Brown reiterates state focus on education |

Back to: Local News

Brown reiterates state focus on education

Excerpts from Gov. Jerry Brown’s State of the State address to the Legislature on Thursday:

“Fiscal discipline is not the enemy of our good intentions but the basis for realizing them. It is cruel to lead people on by expanding good programs, only to cut them back when the funding disappears. That is not progress; it is not even progressive. It is illusion. That stop-and-go, boom-and-bust serves no one. We are not going back there.”


“Constantly expanding the coercive power of government by adding each year so many minute prescriptions to our already detailed and turgid legal system overshadows other aspects of public service. Individual creativity and direct leadership must also play a part.”


“The people have given us seven years of extra taxes. Let us follow the wisdom of Joseph, pay down our debts and store up reserves against the leaner times that will surely come.”


“I am not going to let the students become the default financiers of our colleges and universities.”


“We all know of the story of The Little Engine That Could. The big engines were asked to haul all the freight trains over the mountain. They said, ‘Can’t do it.’ They asked another, ‘Can’t do it.’ Little engine said, ‘I think I can.’ And so the engine, pulling from the long line of freight cars, and starts puffing away. ‘I think I can, I think I can, I think I can. I think I can.’ And over the mountain the little engine went. We’re going to get over that mountain.”


“This is my 11th year in the job and I have never been more excited. Two years ago, they were writing our obituary. Well, it didn’t happen. California is back, its budget is balanced, and we are on the move. Let’s go out and get it done.”

— Associated Press

In his State of the State address Thursday, Gov. Jerry Brown depicted an optimistic outlook on education, deeming it a critical part of the success of California’s future.

“Nothing is more determinative of our future than how we teach our children,” Brown said in his speech. “If we fail at this, we will sow growing social chaos and inequality that no law can rectify.”

Brown’s commitment to education was a message appreciated by many educators, following years of cuts in state support of schools.

“I appreciate his continued commitment to education and his determination to support local control and address the complex funding mechanisms that are currently in place,” said Nevada County Superintendent Holly Hermansen. “I admire his courage in sticking to his commitment.”

Various education-based organizations also supported Brown’s message.

“In many ways, the ideas, pride and respect for educators revealed in the governor’s State of the State speech today are an inspiration for California’s teachers,” Dean E. Vogel, president of the 325,000-member California Teachers Association, said in a news release.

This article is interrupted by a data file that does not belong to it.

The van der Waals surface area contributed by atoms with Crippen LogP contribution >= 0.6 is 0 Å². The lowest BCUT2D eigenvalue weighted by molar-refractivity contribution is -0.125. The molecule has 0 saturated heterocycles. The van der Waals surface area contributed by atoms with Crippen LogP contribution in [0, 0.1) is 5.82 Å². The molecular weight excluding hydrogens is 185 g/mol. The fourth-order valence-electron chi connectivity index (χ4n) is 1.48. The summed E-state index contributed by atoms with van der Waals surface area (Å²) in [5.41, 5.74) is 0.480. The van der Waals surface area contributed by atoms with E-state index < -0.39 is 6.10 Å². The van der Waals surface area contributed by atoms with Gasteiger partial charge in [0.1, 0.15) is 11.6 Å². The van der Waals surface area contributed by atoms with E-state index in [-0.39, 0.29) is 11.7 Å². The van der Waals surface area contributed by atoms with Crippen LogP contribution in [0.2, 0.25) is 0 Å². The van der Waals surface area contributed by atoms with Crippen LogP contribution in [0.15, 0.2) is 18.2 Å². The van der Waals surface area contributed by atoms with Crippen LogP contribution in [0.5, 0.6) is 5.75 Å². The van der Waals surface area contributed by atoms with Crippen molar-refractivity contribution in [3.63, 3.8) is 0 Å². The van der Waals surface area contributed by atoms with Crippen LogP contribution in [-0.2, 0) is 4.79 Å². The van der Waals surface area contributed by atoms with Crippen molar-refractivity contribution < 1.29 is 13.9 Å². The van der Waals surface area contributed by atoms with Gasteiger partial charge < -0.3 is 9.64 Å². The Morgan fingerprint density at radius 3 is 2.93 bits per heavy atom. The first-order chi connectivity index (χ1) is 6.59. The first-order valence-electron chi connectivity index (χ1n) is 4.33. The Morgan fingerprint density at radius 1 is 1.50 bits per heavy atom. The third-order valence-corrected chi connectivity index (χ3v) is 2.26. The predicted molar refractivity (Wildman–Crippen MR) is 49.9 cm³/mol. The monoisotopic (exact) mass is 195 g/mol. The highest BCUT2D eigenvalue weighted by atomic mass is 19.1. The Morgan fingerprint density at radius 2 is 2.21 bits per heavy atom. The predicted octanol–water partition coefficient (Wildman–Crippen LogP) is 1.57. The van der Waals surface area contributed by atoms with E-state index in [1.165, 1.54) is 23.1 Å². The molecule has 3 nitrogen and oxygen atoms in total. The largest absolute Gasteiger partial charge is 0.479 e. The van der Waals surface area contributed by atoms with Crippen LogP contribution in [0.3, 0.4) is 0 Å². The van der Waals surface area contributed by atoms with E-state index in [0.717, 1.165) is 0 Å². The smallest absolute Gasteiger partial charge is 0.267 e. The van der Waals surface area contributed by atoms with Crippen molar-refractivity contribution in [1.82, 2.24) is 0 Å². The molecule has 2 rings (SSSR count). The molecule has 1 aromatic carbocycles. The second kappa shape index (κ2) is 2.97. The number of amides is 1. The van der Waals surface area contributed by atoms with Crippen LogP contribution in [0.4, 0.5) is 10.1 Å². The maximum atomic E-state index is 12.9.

“We thank him for recognizing the hard work educators do in their classrooms every day to inspire students to learn, dream and be the best they can be. It is not about test drills and filling out bubbles.”

Brown’s speech also noted the flaws in focusing too heavily on standardized testing, to Vogel’s approval.

“The governor’s criticism of state and federal micro-managing of our schools is refreshing,” Vogel said. “And he’s right that we have to move beyond obsessing about standardized tests to focus on well-rounded education.

“Putting our schools and communities on the road to recovery is what voters wanted when they passed the governor’s Proposition 30 in November. His recognition of Californians who worked to pass that remarkable measure was a thumbs-up to unions and their members working to put our state back on track.”

Brown focused on the challenges of children who speak a language at home other than English and those who live in poverty, as well as the localization of school funds allocation and not delegating such responsibility to more distant and less knowledgable forces.

“Higher or more remote levels of government, like the state, should render assistance to local school districts,” Brown said. “But always respect their primary jurisdiction and the dignity and freedom of teachers and students.”

In order to do this, Brown suggested a budget summary cutting categorical programs through his Local Control Funding Formula “which would distribute supplemental funds — over an extended period of time — to school districts based on the real world problems they face,” Brown said.

“This formula recognizes the fact that a child in a family making $20,000 a year or speaking a language different from English or living in a foster home requires more help. Equal treatment for children in unequal situations is not justice.”

Brown also made statements linked to his budget proposal which would halt tuition hikes in universities.

“I will not let the students become the default financiers of our colleges and universities,” Brown said.

The speech was criticized by some Republicans for its exclusion of a spending cap and realistic financial goals.

“Although the Governor argued for fiscal restraint, he was silent on critical budget reforms like a hard spending cap and a real reserve,” said State Senator Jim Nielsen (R-Gerber). “The budget is not fixed; it is funded with temporary tax increases.”

Until the budget is passed and finalized by the legislature, the terms of Brown’s speech still leave much in limbo, Hermansen said.

“I still think there are a lot of unknowns in terms of how this will play out specifically in funding for schools,” Hermansen said. “But there is no doubt it is the right direction.”

To contact Staff Writer Jennifer Terman, email or call 530-477-4230.